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August 10, 2000
The Rediff Money Special/ Gisele Regatao
First Ladies of IT
Kalpana, Sumathi and Sudha live like most Indian women living in the nation's metropolises do. They work and also take care of the house, of their children and their husbands. They rarely go out at night and their social life is largely restricted to having friends or relatives over for dinner.
Kalpana, Sumathi and Sudha do not use too much of jewellery, they do not live in fancy homes and they don't buy everything their children ask for. Even though they can afford to do so.
Kalpana is the wife of Pradeep Kar, founder of the Microland Group, one of India's leading e-services companies. Sumathi is married to R Mohan, who used to be the managing director of Mphasis-BFL, a software solutions firm with 1,300 employees and 17 offices worldwide. Sudha's husband is N R Narayana Murthy, the chairman of Infosys Technologies Ltd., the largest software organisation in the country.
Many eyes shine with all the wealth created by companies like Infosys, Microland and Mphasis-BFL. But Mrs Kar, Mrs Mohan and Mrs Murthy's lives are very much like they were before the IT boom.
Of course, this does not mean their lives did not change at all. Suddenly, they shifted from the reality of limited wages and regular job hours to one of huge incomes and overwork. To support their husband's success, Kalpana, Sumathi and Sudha had to sacrifice their careers. Now, they have to take care of their house and children and spend much of their time alone. The wealth created by the high tech industry for them means more money to spend on social work.
Sudha Murthy, for that matter, could be chairman of Infosys herself! She has an M Tech degree in computer science and was the one who gave the first Rs 10,000 to start her husband's company. She worked for Infosys in its early years and was disappointed when her husband decided that only one of them should be in the firm. "It took me three days to accept his decision," she recalls.
But accept it she did and instead of heading Infosys, Sudha now leads the Infosys Foundation, an organisation she created in 1997 to provide health, education and social rehabilitation for the poor. She has very little contact with the high tech world today. She spends between 15 to 20 days every month travelling to rural areas in Karnataka, Tamil Nadu, Maharashtra and Orissa.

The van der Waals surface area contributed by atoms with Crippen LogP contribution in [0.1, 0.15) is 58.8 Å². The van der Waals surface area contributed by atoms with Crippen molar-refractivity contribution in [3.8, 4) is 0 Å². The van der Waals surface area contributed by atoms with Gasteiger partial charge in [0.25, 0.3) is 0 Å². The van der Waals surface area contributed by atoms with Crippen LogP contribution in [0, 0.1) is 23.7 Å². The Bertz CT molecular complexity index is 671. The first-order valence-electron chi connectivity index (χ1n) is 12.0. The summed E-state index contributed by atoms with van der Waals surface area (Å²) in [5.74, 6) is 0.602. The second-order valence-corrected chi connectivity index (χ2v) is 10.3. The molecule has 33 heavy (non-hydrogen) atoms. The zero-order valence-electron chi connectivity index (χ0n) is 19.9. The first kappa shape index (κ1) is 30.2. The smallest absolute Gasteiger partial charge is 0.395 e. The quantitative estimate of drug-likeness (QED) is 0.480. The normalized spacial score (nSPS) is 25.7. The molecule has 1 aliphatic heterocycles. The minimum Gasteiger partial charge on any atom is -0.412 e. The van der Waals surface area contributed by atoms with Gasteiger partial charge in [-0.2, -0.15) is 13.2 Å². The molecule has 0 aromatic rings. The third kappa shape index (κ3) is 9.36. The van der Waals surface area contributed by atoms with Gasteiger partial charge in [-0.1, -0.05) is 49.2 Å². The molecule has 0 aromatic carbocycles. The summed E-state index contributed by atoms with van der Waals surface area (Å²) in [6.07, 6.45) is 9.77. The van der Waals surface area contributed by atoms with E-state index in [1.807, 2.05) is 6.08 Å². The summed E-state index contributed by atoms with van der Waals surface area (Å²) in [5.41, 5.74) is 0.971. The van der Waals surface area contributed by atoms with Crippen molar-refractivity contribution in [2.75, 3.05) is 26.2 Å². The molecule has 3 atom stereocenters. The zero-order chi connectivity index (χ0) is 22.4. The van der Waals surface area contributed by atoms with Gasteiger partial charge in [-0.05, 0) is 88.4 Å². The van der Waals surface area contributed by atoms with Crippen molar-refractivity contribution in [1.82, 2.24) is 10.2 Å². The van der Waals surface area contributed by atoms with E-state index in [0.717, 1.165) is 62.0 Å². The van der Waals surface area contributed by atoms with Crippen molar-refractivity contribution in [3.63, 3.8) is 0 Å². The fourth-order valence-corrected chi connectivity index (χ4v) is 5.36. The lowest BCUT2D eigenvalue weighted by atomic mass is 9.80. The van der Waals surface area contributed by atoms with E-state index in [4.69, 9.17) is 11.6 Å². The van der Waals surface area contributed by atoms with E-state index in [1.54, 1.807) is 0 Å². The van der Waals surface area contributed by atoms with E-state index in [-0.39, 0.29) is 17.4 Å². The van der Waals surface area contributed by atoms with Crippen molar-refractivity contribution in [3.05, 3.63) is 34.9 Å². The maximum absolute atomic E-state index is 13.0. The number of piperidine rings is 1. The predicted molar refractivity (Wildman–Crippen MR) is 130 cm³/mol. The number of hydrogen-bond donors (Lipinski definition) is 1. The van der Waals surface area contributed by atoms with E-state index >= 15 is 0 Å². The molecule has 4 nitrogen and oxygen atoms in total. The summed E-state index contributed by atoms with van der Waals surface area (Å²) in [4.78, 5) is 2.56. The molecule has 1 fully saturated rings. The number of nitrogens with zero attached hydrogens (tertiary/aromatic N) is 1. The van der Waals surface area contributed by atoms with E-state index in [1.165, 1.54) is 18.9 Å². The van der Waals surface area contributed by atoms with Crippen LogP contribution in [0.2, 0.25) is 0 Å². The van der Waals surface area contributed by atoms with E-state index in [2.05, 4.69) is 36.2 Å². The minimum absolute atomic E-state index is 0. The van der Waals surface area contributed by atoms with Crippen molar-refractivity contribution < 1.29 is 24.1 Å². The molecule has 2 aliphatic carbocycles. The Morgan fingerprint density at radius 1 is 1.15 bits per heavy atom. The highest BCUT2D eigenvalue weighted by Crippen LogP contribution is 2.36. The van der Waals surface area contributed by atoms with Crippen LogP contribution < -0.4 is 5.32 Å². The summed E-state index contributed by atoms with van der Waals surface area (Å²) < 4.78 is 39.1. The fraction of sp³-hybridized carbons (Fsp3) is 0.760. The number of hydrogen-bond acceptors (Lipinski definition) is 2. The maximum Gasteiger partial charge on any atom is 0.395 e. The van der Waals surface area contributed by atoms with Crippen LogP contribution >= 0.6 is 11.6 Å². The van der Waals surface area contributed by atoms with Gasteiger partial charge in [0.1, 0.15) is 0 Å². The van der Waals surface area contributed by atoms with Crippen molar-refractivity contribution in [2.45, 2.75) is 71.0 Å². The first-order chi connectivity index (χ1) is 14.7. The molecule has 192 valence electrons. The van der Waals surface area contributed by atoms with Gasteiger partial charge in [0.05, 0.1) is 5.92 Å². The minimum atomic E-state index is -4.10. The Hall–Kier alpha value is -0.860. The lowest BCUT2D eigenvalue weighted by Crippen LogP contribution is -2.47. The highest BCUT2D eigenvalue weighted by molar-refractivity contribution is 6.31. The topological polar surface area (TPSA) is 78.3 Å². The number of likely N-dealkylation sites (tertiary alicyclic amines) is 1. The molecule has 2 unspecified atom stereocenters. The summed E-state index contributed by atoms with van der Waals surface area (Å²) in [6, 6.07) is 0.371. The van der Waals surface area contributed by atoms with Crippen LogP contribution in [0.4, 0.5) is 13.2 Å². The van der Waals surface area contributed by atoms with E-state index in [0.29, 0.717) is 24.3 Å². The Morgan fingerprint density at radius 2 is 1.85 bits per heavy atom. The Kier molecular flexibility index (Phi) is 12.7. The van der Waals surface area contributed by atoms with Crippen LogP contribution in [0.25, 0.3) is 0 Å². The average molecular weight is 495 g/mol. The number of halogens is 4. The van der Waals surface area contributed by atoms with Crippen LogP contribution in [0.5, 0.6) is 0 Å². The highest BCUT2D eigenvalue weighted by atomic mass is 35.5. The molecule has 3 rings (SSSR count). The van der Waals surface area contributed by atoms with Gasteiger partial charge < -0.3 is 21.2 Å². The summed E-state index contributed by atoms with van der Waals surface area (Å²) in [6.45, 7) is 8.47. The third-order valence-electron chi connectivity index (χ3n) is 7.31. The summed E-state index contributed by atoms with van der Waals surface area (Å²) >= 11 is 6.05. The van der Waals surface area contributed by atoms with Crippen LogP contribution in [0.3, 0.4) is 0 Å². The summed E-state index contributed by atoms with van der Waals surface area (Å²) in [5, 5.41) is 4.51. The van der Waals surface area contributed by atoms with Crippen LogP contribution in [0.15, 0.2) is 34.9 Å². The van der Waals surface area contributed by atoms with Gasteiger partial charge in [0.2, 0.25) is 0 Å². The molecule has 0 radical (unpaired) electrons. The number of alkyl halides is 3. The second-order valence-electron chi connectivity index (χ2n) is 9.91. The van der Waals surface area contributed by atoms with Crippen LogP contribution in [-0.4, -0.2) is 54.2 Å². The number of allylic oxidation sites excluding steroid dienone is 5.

When in Bangalore, Sudha is a housewife. She wakes up between 4:30 and 5:00 am to clean her house, cook and send her 17-year-old son to college before going to the Infosys Foundation office. Discounting expenses on phone bills (the couple's 20-year-old daughter lives abroad) and on trips, books and CDs -- the three passions of the Murthy couple -- she manages the house on a budget of Rs 5,000 to Rs 7,000 per month. "People ask me if I don't feel bored," she says, "but I don't. I am doing what I really like doing."
Sumathi Mohan holds an engineering degree and a masters in business administration. Her husband too is an MBA and they were both well entrenched in their careers. But when Mohan's career started growing rapidly, Sumathi decided he needed her support. For the last three years, she has been working part-time as a product group manager at Tata Infotech. For the rest of the day she takes care of their house -- the same they have been living in since they got married 12 years ago -- and which they share with their 11-year-old son and with her in-laws.
The money that comes with her husband's success doesn't woo Sumathi. "For me, money has never mattered," she says. She is more concerned with keeping what she considers a harmonious home with close ties with relatives and friends. And like Sudha Murthy, Sumathi too wants to get involved in some social work. "We feel we owe something to society," she says. "It is time to pay back for all that we have got."
Even though they may not be directors of well-known companies, the first ladies of the high tech industry have a lot of work on their hands. When Pradeep Kar invites 18 people for dinner at home, his wife Kalpana takes care of all the arrangements herself. She also manages their home, takes care of their two-year-old daughter and works both, for the Bangalore Agenda Task Force and for an organisation that treats children with cancer. "I have to juggle my time between all these duties," she smiles.
The wife of Microland's founder also believes that money has not changed the way her family lives. It is true they rent a much bigger house now and can afford four servants. Still, they spend "much less" than they used to, she says. Her relationship with her husband hasn't changed either. "We still argue over the same points as we used to before," she laughs.
Perhaps wealth doesn't seduce these women because they got rich later in life. The same is, however, not true for their children. Both Sumathi and Sudha find it difficult to believe that their children will keep the same simple life they are living now. "We simulate a middle class lifestyle but I don't expect my child to live a spartan life," says Sudha. "With so much money around, children's minds must change," she thinks.
Sumathi is already feeling the change when her son asks for some expensive, branded T-shirt. "He doesn't feel the need to work hard," she says. And it is not only the money that is changing this new generation. Their son for instance, by name all the CEOs in the IT industry and follows all the stock prices. As Sumathi recalls what her son recently said, the problem with his mother is that she is too simple.
Gisele Regatao, a graduate student of business journalism at City University of New York, is spending six weeks at rediff.com, after winning a Reuters Foundation fellowship in journalism.
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